Did the name Osman Kavala mean anything to you before the president of Turkey made a big milk boom and threatened to expel 10 ambassadors, including from Canada and the United States, at the gates of his country? Odds are, the answer is no.
Since the failed coup in July 2016, the Ankara regime has put so many political opponents in prison – we are talking about thousands of people – that it has been difficult to draw attention to any particular case.
Margaret Mendel, Professor Emeritus at Concordia University, knows all about it. She is a close friend of Osman Kavala, a businessman and philanthropist, and has been working for four years to promote her cause.
To highlight the absurdity of his arrest in November 2017 and the judicial process that followed. “This is all a big joke,” she said, still amazed at the fate of her old friend.
Heir to a large family business, Osman Kavala has been very active in Turkish civil society since the 1980 coup. He launched a major publishing house, and established an organization, Anadolu Kültür, that advocates reconciliation among the various cultures of contemporary Turkey—Kurdish, Armenian, and Turkish—through art. It also supports a number of organizations working to defend human rights and build a more open Turkey. After the major protests in Gezi Park in 2013, he criticized the state’s sweeping repression.
Nothing pleases President Recep Tayyip Erdogan, who cursed him for four years before he was arrested. Osman Kavala is a man of peace and culture. Locking him up was a way of telling others: See what happens when you refuse to shut up,” says M.I Mendel.
In Turkey, the case caused an uproar, but internationally, the Osman Kavala case did not grab much headlines. “There was not much interest in this issue. There was an article on the right and the left from time to time,” says Margaret Mindel, who nonetheless continued to write to reporters, to speak with representatives of the Canadian government.
She is also in close contact with Osman Kavala’s wife, economist Aisha Bughra, with whom she received her Ph.D. at McGill University. From Istanbul, the latter moved heaven and earth to free her husband.
In recent months, she has received great support. In a 2020 decision, the European Court of Human Rights ordered Turkey to release Osman Kavala, ruling that there was no evidence against him and that his arrest was purely political.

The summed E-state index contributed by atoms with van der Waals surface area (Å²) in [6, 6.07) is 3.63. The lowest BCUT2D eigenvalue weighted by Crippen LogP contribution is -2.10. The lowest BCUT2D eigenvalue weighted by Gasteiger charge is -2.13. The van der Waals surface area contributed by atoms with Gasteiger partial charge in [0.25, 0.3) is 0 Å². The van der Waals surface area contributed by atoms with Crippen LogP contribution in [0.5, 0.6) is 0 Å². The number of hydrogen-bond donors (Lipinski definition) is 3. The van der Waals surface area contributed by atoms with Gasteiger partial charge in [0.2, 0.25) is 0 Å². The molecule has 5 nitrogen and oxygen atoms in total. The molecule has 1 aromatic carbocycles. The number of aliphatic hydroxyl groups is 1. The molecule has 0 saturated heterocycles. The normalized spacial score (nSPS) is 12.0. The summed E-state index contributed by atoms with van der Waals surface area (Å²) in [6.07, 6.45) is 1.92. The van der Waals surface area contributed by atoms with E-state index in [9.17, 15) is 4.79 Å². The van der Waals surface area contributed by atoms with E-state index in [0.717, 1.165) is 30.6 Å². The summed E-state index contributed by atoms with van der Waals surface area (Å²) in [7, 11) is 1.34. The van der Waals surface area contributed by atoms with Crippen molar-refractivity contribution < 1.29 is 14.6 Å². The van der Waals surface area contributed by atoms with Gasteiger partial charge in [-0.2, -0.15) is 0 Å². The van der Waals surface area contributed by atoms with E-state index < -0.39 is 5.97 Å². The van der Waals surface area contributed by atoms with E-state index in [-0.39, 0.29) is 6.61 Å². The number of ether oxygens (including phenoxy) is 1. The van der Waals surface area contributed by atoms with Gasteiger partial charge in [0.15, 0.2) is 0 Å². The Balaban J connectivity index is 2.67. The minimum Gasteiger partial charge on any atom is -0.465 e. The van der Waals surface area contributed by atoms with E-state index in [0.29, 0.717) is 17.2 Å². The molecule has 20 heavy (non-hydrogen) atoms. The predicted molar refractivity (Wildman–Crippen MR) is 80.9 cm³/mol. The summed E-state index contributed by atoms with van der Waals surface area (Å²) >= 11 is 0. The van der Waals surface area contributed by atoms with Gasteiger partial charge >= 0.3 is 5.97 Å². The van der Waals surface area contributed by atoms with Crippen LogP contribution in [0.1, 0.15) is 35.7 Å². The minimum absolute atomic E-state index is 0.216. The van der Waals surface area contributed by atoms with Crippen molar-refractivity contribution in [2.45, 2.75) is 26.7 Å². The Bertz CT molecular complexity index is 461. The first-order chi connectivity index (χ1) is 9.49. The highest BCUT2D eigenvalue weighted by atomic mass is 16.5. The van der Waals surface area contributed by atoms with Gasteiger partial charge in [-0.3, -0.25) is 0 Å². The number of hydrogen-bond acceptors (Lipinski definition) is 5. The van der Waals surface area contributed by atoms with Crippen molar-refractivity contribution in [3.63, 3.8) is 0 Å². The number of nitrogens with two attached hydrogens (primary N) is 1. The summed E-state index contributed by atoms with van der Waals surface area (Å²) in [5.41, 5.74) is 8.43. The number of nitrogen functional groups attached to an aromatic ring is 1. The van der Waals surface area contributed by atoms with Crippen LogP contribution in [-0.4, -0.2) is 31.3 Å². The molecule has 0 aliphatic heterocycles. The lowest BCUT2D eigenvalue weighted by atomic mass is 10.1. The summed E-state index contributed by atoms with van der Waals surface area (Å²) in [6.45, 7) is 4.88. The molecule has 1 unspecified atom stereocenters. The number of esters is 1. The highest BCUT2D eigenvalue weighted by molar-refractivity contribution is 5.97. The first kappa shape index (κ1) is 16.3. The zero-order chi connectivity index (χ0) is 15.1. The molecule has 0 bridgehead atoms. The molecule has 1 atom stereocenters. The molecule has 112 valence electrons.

The charges against Osman Kavala change as fast as the temperature over the Bosphorus. He was accused of financing and instigating the major demonstrations in Gezi Park, participating in the failed coup in 2016, and then participating in a major espionage operation. He was acquitted twice, but remains behind bars and is due to return to court in the coming weeks. He is liable to life imprisonment.
Despite the binding order of the European Court of Human Rights, Turkey has played a deaf ear. Ankara also did not flinch when the European Union Council of Ministers raised its tone last December. In February, it was the State Department’s turn to send an invitation to Headlights. Erdogan did not appreciate the gesture of the Biden administration.
However, only when the ambassadors of the United States, Canada, the Netherlands, Finland, New Zealand, Norway, Denmark, Sweden, France and Germany wrote a joint request for Erdogan’s release did he walk out of the speech and announce the book’s authors. The letter “persona non grata”. Without wanting it, he made the story of Osman Kavala known all over the world.
On Monday, the President of Turkey lowered his voice to the ambassadors. From the outside, he looks like a man shot in the foot, but this will not understand the logic of his intervention, and the nature of the “Big Boccani Show”.
In his anger at diplomats, President Erdoğan above all wanted to fuel the ludicrous story that he has been serving his constituents for a few years: Turkey is the target of the West, which does everything to harm its sovereignty and burdens its economy. . “He wants to raise the flag. His party has only 35% popular support and he is trying to find a way to restore his image by showing that he opposes the machinations of the West,” says Vahid Yossoy, a doctoral candidate in political science at the University of Montreal and an expert on Turkey.
If Erdogan changes his tone towards diplomats, he is not making any concessions on Osman Kavala, who remains in prison.
All this does not reassure Margaret Mendel in the least. “People around me who know Osman well thought that the diplomats’ intervention on his behalf was good news. I am not at all sure. I worry a lot for him and his wife, who is under great pressure,” she says.
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